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Dems fear losing four-decade grip on Pa. seat

Genaro C. Armas

In what was the late U.S. Rep. John Murtha's western Pennsylvania district — reachable through John Murtha Johnstown-Cambria County Airport or John P. Murtha Highway — Democrats watch nervously, hoping his former top aide can hold on to the House seat.

Mark Critz, who worked for Murtha for more than a decade in Pennsylvania, including the past three as district director, is in a fierce fight with Republican businessman Tim Burns in the May 18 special election. The national GOP has spent hundreds of thousands of dollars to push Burns' candidacy, sensing a legitimate shot of capturing the seat held for 36 years by Murtha, an ally of Speaker Nancy Pelosi, D-Calif.

A loss would unnerve Democrats, who face the backlash against the party in power typical for a midterm election year, and depress the outlook for the party's other candidates in Pennsylvania, which Barack Obama won easily in 2008.

Democrats hold a roughly 2-to-1 registration edge in the socially conservative, blue-collar district marked by old steel mills, coal mines — and projects named for Murtha, who was the powerful chairman of the House Appropriations defense subcommittee. He died in February at age 77 from complications of gallbladder surgery.

Growing opposition to Obama and the Democrats, tea party-driven discontent and unhappiness with the president's health care law give Republicans hope that the 42-year-old Burns, who lives in Eighty Four, can win.

"This year, we have mobilized millions of people from all over the country, and they are ready to take back this country. It's going to start right here, right now in this district on May 18," Burns said at a recent fundraiser in Latrobe featuring former House Speaker Newt Gingrich, R-Ga.

At a recent Pittsburgh fundraiser for Critz, Vice President Joe Biden said: "This guy's the real deal."

Critz, 48, of Johnstown, says he's "pro-life, pro-gun" and determined to help a district hard-hit by job losses — policy positions that mirror Murtha's.

Burns calls for lower taxes and repeal of the health care law. Critz highlights his experience helping his former boss bring more economic development to the region as his own strength.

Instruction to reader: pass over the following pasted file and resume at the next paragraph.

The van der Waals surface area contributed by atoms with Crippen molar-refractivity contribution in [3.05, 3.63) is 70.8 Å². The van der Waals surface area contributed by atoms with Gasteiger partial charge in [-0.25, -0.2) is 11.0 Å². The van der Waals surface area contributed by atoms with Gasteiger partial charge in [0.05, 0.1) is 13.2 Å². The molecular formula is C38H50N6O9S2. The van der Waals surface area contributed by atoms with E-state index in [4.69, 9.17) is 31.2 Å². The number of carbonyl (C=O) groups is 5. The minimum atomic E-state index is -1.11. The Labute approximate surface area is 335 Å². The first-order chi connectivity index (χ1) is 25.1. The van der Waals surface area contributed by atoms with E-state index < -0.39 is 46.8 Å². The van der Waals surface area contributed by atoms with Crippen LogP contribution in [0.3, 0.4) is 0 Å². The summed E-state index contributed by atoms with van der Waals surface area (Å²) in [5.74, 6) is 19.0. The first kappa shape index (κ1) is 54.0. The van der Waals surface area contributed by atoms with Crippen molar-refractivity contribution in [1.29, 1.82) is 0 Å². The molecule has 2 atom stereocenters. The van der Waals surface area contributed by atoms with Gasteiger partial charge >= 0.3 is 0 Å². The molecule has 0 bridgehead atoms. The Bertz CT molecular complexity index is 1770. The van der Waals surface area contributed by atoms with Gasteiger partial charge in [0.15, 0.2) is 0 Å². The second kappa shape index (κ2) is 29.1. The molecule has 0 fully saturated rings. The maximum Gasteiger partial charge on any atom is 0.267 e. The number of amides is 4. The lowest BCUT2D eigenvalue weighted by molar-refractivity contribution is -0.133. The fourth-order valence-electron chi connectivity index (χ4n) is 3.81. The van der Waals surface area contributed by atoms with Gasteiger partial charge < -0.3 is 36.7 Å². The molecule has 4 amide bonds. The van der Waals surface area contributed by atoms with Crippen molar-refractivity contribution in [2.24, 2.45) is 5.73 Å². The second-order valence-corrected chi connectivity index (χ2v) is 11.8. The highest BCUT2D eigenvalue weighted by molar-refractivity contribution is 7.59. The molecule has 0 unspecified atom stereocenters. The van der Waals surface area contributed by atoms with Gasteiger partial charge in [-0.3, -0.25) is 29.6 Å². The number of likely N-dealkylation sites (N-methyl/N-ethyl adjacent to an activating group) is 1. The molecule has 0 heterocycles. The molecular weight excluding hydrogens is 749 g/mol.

The two candidates sparred over taxes and who would be less beholden to Washington at Wednesday night's debate.

"You keep talking about Washington, D.C. I'm worried about Washington, Pa.," Critz said.

"Do you want someone who has grown up in government or someone who has grown up in the real world?" asked Burns.

The Democratic Congressional Campaign Committee has spent more than $641,000, according to Federal Election Commission records. Along with pro-Critz ads, the committee has run ads accusing Burns of selling a company to a corporation that "used a tax loophole which encourages sending American jobs overseas" and supporting a 23 percent "national sales tax."

The National Republican Campaign Committee has spent roughly $728,000 — all opposing Critz, FEC records show. Their ads link Critz to Pelosi and what is said to be a liberal agenda in Washington.

One Republican ad, without mentioning Murtha's name, questioned Critz's ethics, saying he was investigated as a staffer in a House probe.

Critz called the spot misleading and he defended Murtha. Critz responded in an ad that said the Republican commercial has "gone way too far when you attack someone who is no longer here to defend himself."

The U.S. Chamber of Commerce has also spent $100,000 on behalf of Burns.

"This has grown much more than (just) local politics," Critz said recently at an appearance before a Democratic women's group in Johnstown. "But really, it's about local politics, it's about the economy, it's about jobs."

Next week, Republican Sen. Scott Brown, who knows something about winning special elections, will attend a rally for Burns. Brown captured the Massachusetts Senate seat of the late Democratic Sen. Edward Kennedy in January. Former New York Gov. George Pataki and Indiana Rep. Mike Pence, a favorite of the party's right, also will campaign for Burns. Democratic Gov. Joe Manchin of West Virginia crossed the state line to campaign for Critz this week.

Recent federal campaign finance reports showed Burns with $387,000 on hand at the end of March; he had lent himself $225,000. Critz had $330,000 on hand and no loans.

Anchored in Pennsylvania's southwestern corner, the district snakes out haphazardly to the east and north, reaching out to Washington and Latrobe. The district's eastern hub is the Murtha stronghold of Johnstown. It has a significant number of older voters and remnants of a labor constituency.

Evelyn Mrsnik, 65, of Johnstown, said her concern is job growth.

Critz "gave me a lot of peace of mind that these companies are going to be able to stay here, and they are going to be self-sufficient, and I'm sure he's going to bring in more jobs, too," Mrsnik said after Critz spoke to the dozen or so members of the East Hills Federated Democratic Women's Club.

The district can be difficult to predict. Democrat John Kerry won it in the 2004 presidential election and Republican John McCain claimed it in 2008. Critz and Burns likely will get to do it again in November as they are seeking party nominations on May 18.

"I think this will be one of the races where the people of western Pennsylvania show the folks what they really think of what's going on in Washington," Brian O'Connor, 44, an insurance executive from Latrobe, said at a Burns fundraiser.


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The Associated Press